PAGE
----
Set in 1910, 100 miles north of the Arctic Circle in the Scandinavian town of Giron, this intense survival story is propelled by a relentless sense of danger and bone-chilling cold. Einar, teenage Sig's father, has died after a fall through the ice. But the harsh environment pales in comparison with the ruthless stranger, Gunther Wolff, who demands from Sig and his sister the gold their father allegedly stole from him a decade earlier in the Alaska Gold Rush. Sedgwick (My Swordhand Is Singing) reveals the truth in riveting, gemlike scenes that juggle time periods, points of view, and the family's divided worldview, epitomized by Einar's Colt revolver. "Guns are evil. Evil, Einar," says Sig's pacifist mother, while the more pragmatic Einar believes his Colt is "the most beautiful thing in the world." In the end, the gun plays a pivotal role as Sig must shape his own view and act accordingly. Gracefully weaving in sources as diverse as the Old Testament story of Job and an 1896 ad for the revolver, Sedgwick lures his readers into deeper thinking while they savor this thrillingly told tale. Ages 12-up. (Apr.) (c) Copyright PWxyz, LLC. All rights reserved


School Library Journal
(c) Copyright 2010. Library Journals LLC, a wholly owned subsidiary of Media Source, Inc. No redistribution permitted.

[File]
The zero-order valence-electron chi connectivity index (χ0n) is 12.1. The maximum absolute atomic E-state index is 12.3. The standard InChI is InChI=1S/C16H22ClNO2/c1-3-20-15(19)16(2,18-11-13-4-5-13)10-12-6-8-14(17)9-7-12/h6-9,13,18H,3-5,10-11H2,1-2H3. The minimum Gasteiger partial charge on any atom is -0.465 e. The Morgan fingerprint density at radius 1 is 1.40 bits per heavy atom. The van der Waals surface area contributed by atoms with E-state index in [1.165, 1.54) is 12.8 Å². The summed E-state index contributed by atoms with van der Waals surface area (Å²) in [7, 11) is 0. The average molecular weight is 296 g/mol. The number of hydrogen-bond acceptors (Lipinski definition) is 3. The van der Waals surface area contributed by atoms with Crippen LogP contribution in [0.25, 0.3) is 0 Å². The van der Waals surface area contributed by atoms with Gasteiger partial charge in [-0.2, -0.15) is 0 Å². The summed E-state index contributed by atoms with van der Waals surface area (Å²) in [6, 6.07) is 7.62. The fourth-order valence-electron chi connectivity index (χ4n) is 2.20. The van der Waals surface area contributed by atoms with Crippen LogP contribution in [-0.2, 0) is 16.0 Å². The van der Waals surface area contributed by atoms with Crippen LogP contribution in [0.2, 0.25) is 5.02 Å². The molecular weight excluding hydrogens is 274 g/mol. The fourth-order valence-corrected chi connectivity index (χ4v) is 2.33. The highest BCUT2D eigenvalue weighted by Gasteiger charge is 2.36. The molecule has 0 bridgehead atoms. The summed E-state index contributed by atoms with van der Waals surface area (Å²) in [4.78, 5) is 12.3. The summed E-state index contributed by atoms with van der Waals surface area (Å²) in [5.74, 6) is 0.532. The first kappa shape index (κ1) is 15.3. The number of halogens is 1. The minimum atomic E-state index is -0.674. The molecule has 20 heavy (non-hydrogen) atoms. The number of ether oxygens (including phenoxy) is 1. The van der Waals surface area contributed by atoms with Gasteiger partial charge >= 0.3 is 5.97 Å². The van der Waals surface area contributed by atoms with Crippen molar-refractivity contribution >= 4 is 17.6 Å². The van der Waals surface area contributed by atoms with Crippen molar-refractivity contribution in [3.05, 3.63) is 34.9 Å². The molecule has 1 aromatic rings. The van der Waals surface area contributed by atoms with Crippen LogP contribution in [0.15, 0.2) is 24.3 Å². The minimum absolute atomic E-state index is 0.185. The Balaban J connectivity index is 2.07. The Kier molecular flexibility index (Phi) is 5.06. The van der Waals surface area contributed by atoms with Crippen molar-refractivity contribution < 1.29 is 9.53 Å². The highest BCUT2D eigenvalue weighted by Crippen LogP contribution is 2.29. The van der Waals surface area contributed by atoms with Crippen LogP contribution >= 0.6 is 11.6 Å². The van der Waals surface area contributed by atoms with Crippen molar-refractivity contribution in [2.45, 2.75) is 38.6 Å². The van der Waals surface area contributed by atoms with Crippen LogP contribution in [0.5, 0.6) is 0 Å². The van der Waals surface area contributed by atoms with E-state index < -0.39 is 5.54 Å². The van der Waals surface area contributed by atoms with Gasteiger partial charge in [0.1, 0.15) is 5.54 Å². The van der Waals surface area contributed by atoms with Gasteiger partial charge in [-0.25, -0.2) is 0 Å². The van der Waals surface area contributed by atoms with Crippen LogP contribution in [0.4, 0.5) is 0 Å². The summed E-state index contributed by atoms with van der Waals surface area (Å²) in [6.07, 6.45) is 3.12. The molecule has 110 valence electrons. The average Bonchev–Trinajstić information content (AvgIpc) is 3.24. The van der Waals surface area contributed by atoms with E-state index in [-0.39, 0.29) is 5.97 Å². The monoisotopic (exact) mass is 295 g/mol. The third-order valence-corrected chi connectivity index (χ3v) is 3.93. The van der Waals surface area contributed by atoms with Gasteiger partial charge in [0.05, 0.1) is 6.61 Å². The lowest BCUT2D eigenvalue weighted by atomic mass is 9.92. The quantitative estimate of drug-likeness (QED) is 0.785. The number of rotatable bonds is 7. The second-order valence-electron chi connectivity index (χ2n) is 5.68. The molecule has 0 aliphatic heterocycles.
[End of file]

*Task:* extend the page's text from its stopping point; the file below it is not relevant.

Gr 7 Up-In 1910, in a lonely cabin 100 miles north of the Arctic circle, Sig Andersson sits alone with his father's body while his sister and stepmother go for help. A sled crossing on thin ice had proved foolhardy for Einar, an otherwise prudent man, and his son found him half-submerged in icy water, frozen to death. When a menacing stranger bangs on the door, claiming to be Einar Andersson's ex-business partner, Sig wrestles with the possibility that his father had cheated prospectors out of gold in his position as Assay Clerk. As Sig is held captive by the pistol-toting Gunther Wolff, the story flashes back, in short glimpses, to events leading up to this day. Sig relives the mystery surrounding the death of his beloved mother when he was very young and his father's lessons about God and respecting the power of a gun. The tension escalates as the teen calculates his chances of retrieving his father's hidden revolver or escaping from the bearlike intruder, all the while worrying about the return of his unsuspecting sister. The bleak setting and ominous circumstances will draw immediate comparisons to a Jack London tale, but in a more accessible, spare style. Reluctant readers will be riveted by the suspense and the short chapters. Scenes dealing with brutality or the harsh realities of death may not be for sensitive readers but the satisfying ending will dispel some of the gloomy tone. A great addition to survival/adventure collections.-Vicki Reutter, Cazenovia High School, NY (c) Copyright 2010. Library Journals LLC, a wholly owned subsidiary of Media Source, Inc. No redistribution permitted.